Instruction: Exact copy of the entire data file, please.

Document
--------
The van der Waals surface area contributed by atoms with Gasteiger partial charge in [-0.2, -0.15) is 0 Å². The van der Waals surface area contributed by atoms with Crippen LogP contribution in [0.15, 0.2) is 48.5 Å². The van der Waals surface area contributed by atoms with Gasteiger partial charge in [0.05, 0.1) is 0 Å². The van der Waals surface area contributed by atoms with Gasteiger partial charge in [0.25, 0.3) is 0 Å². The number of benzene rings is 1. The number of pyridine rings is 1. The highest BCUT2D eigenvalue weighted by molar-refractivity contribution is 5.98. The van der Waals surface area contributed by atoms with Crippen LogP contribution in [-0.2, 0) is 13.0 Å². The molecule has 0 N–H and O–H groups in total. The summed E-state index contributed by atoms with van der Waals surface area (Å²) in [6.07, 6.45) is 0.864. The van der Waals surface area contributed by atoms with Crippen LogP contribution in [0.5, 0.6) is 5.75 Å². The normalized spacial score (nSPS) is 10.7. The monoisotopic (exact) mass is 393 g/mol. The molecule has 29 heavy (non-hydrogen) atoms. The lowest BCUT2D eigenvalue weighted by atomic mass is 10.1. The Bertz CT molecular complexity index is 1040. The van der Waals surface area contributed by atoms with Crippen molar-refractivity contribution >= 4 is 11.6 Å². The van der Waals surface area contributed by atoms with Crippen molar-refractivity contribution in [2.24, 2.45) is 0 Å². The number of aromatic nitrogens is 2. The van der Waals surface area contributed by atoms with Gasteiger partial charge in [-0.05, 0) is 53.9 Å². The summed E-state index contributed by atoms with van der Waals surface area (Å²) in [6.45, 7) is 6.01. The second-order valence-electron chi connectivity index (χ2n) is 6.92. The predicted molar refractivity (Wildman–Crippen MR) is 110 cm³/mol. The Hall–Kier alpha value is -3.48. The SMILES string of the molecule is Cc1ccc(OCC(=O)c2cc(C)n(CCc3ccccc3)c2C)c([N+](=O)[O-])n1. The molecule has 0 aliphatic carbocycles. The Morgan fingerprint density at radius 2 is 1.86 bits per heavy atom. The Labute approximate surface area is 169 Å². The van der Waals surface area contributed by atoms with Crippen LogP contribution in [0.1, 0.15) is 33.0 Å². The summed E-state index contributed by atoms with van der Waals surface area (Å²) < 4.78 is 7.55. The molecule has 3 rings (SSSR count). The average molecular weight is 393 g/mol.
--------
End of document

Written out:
The van der Waals surface area contributed by atoms with Gasteiger partial charge in [-0.2, -0.15) is 0 Å². The van der Waals surface area contributed by atoms with Crippen LogP contribution in [0.15, 0.2) is 48.5 Å². The van der Waals surface area contributed by atoms with Gasteiger partial charge in [0.05, 0.1) is 0 Å². The van der Waals surface area contributed by atoms with Gasteiger partial charge in [0.25, 0.3) is 0 Å². The number of benzene rings is 1. The number of pyridine rings is 1. The highest BCUT2D eigenvalue weighted by molar-refractivity contribution is 5.98. The van der Waals surface area contributed by atoms with Crippen LogP contribution in [-0.2, 0) is 13.0 Å². The molecule has 0 N–H and O–H groups in total. The summed E-state index contributed by atoms with van der Waals surface area (Å²) in [6.07, 6.45) is 0.864. The van der Waals surface area contributed by atoms with Crippen LogP contribution in [0.5, 0.6) is 5.75 Å². The normalized spacial score (nSPS) is 10.7. The monoisotopic (exact) mass is 393 g/mol. The molecule has 29 heavy (non-hydrogen) atoms. The lowest BCUT2D eigenvalue weighted by atomic mass is 10.1. The Bertz CT molecular complexity index is 1040. The van der Waals surface area contributed by atoms with Crippen molar-refractivity contribution >= 4 is 11.6 Å². The van der Waals surface area contributed by atoms with Crippen molar-refractivity contribution in [2.24, 2.45) is 0 Å². The number of aromatic nitrogens is 2. The van der Waals surface area contributed by atoms with Gasteiger partial charge in [-0.05, 0) is 53.9 Å². The summed E-state index contributed by atoms with van der Waals surface area (Å²) in [6.45, 7) is 6.01. The second-order valence-electron chi connectivity index (χ2n) is 6.92. The predicted molar refractivity (Wildman–Crippen MR) is 110 cm³/mol. The Hall–Kier alpha value is -3.48. The SMILES string of the molecule is Cc1ccc(OCC(=O)c2cc(C)n(CCc3ccccc3)c2C)c([N+](=O)[O-])n1. The molecule has 0 aliphatic carbocycles. The Morgan fingerprint density at radius 2 is 1.86 bits per heavy atom. The Labute approximate surface area is 169 Å². The van der Waals surface area contributed by atoms with Crippen LogP contribution in [0.1, 0.15) is 33.0 Å². The summed E-state index contributed by atoms with van der Waals surface area (Å²) < 4.78 is 7.55. The molecule has 3 rings (SSSR count). The average molecular weight is 393 g/mol.